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Old 24 February 2017, 02:44   #22
matthey
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Join Date: Jan 2010
Location: Kansas
Posts: 1,284
Quote:
Originally Posted by absence View Post
The Playstation has rather ugly 3D graphics due to lack of perspective correction (textures get warped) and low precision in the vertex position output from the geometry transformation (moving triangles stutter). Hombre could very well have produced better graphics, but would also be more expensive with its 100+ MHz CPU compared to Playstation's 33 Mhz one. If Commodore had gotten it out in a timely manner, it might have competed quite favourably against the PC though, as 3DFX Voodoo wasn't released until 1996. I don't think it would be possible for Commodore to use custom graphics chips designed in-house after that however. They would have to use third-party graphics cores like most successful arcade machines and game consoles have done ever since.
We can do a little better armchair analysis of Hombre.

Quote:
Originally Posted by Dr. Ed Hepler

Hombre was to be a complete system in two chips.


The first chip was the CPU chip and contained a RISC integer core, a blitter, a 3D colour rendering engine, audio, a CD interface, a peripheral interface, a bus interface and controllers for display and system memories.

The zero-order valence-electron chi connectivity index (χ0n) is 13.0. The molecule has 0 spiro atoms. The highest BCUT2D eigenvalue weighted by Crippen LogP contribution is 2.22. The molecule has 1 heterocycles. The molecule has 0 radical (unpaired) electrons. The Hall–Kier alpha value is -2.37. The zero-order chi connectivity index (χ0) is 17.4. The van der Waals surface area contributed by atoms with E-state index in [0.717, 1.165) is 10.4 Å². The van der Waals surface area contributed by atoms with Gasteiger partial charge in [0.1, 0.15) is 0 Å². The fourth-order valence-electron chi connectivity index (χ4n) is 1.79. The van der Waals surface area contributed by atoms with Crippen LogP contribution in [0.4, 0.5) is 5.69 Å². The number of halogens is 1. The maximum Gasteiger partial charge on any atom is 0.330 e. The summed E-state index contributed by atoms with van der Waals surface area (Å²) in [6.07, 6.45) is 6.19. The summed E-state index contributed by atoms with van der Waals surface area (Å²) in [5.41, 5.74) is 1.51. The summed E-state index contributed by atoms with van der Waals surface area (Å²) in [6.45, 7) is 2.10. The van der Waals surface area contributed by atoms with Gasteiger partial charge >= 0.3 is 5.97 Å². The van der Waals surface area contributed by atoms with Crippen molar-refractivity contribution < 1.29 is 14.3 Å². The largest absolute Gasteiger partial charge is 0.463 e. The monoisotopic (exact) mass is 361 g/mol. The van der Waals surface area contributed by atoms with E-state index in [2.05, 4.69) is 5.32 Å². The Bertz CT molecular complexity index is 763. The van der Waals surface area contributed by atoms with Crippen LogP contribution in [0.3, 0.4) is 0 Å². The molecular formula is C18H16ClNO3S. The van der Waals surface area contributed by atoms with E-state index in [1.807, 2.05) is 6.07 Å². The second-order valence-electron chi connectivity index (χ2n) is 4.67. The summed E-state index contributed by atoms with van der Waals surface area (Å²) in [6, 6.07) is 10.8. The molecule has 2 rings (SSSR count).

The second chip was the video data path and contained line buffers, a colour lookup table, etc.
The "CPU chip" was doing most of the 3D, general purpose processing and could act as a logic controller.

Quote:
Originally Posted by Dr. Ed Hepler
Hombre had an integer PA-RISC core on board to act as the system processor in the low-end mode or as a peripheral processor in the high-end mode. I added a few instructions to it to help in graphics and 3D processing, much like the MMX instructions that Intel has added to the Pentium.
The "CPU chip" included a PA-RISC (probably 7150@125MHz) with SIMD (maybe MAX-2?). It sounds like the SIMD was customized and used for 3D probably giving much of the performance.

Quote:
Originally Posted by Dr. Ed Hepler
I was targeting $45 (USD) for the two chips (total). This would have been our cost to produce...
There was probably a good relationship with HP as this sounds like a reasonable price. Perhaps C= finally made the deal they needed but too late.

Let's evaluate the PA-RISC 7150 (introduced in 1994) with SIMD. It was based on the PA-RISC 7100 using the same fab process but with improved circuit design to allow 125MHz. The PA-RISC was one of the first general purpose processors to include an SIMD called MAX which processed only 32 bits as 2x16 bit data at one time using a single instruction (1.9x to 2.7x fps speedup claimed for MPEG video, convolve 512x512, zoom 512x512 and H.261 video). MAX-2 could process 64 bits as 4x16 bit data at one time using a single instruction (likely 2x the performance of 32 bit MAX).